Skip to main content
  • Research article
  • Open access
  • Published:

Unhealthy dietary patterns among healthcare professionals and students in Mexico



While dietary patterns (DPs) enable the combination of foods that make up a person’s habitual diet to be known, little is known about the DPs of health sector professionals. The objective of this study was to describe the DPs of healthcare students and professionals and assess their association with sociodemographic, lifestyle, anthropometric and biochemical characteristics.


Cross-sectional design. A sample (n = 319) of healthcare students and professionals in apparent good health who studied or worked at the University of Guadalajara (Mexico) was selected. A semiquantitative food intake frequency questionnaire validated on a Mexican population was administered. Questions covering sociodemographic factors, smoking habits and physical activity were asked. Weight, height, waist circumference, blood pressure, triglycerides, glucose, HDL-cholesterol, LDL-cholesterol and total cholesterol were also measured. DPs were generated from a principal components analysis of 25 food groups, and associations were analyzed using logistic regression adjusted for age and sex.


The majority of participants were younger than 29 years (84%), women (71.2%) and students (59.6%). Three DPs were identified: “Traditional Westernized”, “Healthy” and “Animal protein and alcoholic beverages”. After adjustment, the “Traditional Westernized” DP was positively associated with being younger than 22 years (OR: 2.15; 95%CI: 1.1–4.1); the “Healthy” DP was positively associated with having a daily energy expenditure from physical activity greater than 605 kcal (OR: 4.19; 95%CI: 2.3–7.5), and it was negatively associated with being younger than 22 years (OR: 0.48; 95%CI: 0.2–0.9); and the “Animal protein and alcoholic beverages” DP was positively associated with being male (OR: 3.07; 95%CI: 1.8–5.1) and a smoker (OR: 2.77; 95%CI: 1.2–6.3). No association was found between DPs and anthropometric and biochemical characteristics.


Among the participants evaluated, healthy DP was associated with being physically active while unhealthy DPs were associated with being younger than 22 years, male and a smoker. These data suggest that being knowledgeable about health does not ensure that individuals will engage in healthy behaviors. As is the case among the general population, training and individual efforts aimed at achieving healthy behaviors must be reinforced by initiatives undertaken by social groups, social institutions, the community at large as well as political and business leaders.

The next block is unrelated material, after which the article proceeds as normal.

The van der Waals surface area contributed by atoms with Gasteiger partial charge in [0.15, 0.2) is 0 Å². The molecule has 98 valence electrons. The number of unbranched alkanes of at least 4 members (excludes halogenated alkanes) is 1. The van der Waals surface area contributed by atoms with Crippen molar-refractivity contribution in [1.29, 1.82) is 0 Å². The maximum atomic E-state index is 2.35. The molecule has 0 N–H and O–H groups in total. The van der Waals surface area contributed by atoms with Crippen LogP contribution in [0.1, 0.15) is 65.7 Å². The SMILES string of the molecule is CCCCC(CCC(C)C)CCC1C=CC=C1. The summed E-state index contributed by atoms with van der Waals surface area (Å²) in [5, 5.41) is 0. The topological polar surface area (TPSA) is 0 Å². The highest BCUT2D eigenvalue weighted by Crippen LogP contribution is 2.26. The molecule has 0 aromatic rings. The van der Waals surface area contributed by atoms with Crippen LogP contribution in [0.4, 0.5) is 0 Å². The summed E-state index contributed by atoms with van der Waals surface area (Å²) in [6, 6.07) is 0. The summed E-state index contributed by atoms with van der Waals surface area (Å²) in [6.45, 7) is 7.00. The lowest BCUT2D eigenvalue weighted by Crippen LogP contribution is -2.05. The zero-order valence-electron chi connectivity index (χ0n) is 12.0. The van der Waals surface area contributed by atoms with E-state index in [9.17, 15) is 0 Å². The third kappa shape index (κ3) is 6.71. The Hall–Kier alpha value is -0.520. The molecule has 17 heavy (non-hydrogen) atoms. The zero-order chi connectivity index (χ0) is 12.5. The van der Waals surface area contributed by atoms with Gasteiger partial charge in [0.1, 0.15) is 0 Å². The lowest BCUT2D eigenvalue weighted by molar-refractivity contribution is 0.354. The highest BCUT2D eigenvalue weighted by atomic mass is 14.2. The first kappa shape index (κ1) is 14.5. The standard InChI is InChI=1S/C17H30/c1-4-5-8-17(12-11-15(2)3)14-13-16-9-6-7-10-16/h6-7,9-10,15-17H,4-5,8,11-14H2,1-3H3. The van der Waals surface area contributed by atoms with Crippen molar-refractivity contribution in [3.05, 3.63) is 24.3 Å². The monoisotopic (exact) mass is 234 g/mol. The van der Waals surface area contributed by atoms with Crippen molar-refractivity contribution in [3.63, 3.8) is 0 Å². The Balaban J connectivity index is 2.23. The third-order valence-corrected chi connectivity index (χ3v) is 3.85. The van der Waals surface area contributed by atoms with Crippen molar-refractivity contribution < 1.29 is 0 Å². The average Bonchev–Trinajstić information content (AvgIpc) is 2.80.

Peer Review reports


In Mexico, as is the case in other Latin American countries, nutritional patterns are undergoing a transition [1, 2]. The Mexican diet is shifting towards higher intake levels of foods high in saturated fat, refined carbohydrates and sodium [1,2,3]. More than 50% of Mexico’s population have insufficient levels of fiber intake and exceed the recommended saturated fat and added sugar intake limits (10% of total energy intake each) set by the World Health Organization [3]. In addition, more than 50% of this population group exceed the recommended intake limits for processed meats, sugar sweetened beverages (which are the main source of added sugars in the diet and account for 9.8% of total energy intake) and foods high in saturated fat and/or added sugar, consisting of mostly processed and packaged foods such as snacks, pastries, desserts, and confectionary foods whose saturated fat and/or added sugar content is > 13% and which comprise 16% of total energy intake [3]. Furthermore, only 1–23% of Mexicans adhere to intake recommendations for legumes, seafood, fruit and vegetables, and dairy products [3]. Consequently, a high proportion of Mexican adults (≥20 years of age) do not meet minimum nutrient requirements [3]. These dietary trends, coupled with lower physical activity levels, have resulted in higher prevalence rates of obesity, type 2 diabetes mellitus and hypertension, conditions which are among Mexico’s most serious public health problems [1].

The amount of detailed data available on the eating habits of health sector professionals is very limited, especially in Mexico. Most studies only assess the intake of certain food groups or nutrients by this population group. However, these data show that – as is the case among the general population – most healthcare students and professionals from countries such as Mexico [4], Puerto Rico [5], Brazil [6], Colombia [7], the United Kingdom [8, 9], the United States [10,11,12] and Australia [13] do not follow their countries’ dietary recommendations. Most of them consume less than the recommended daily amounts of fruits and vegetables [4,5,6,7,8,9,10,11,12,13], whole grains [4, 5], dairy products [5], and protein [5]; less than a half drink eight or more glasses of water daily [5, 8, 9]; more than 30% consume foods high in fat and sugar on a daily basis [8, 9]; more than a half (62.1%) have inadequate dietary patterns (< 50% meet dietary recommendations) [5]; and most of them (74.5%) have a diet that could be classified as “unhealthy” [4].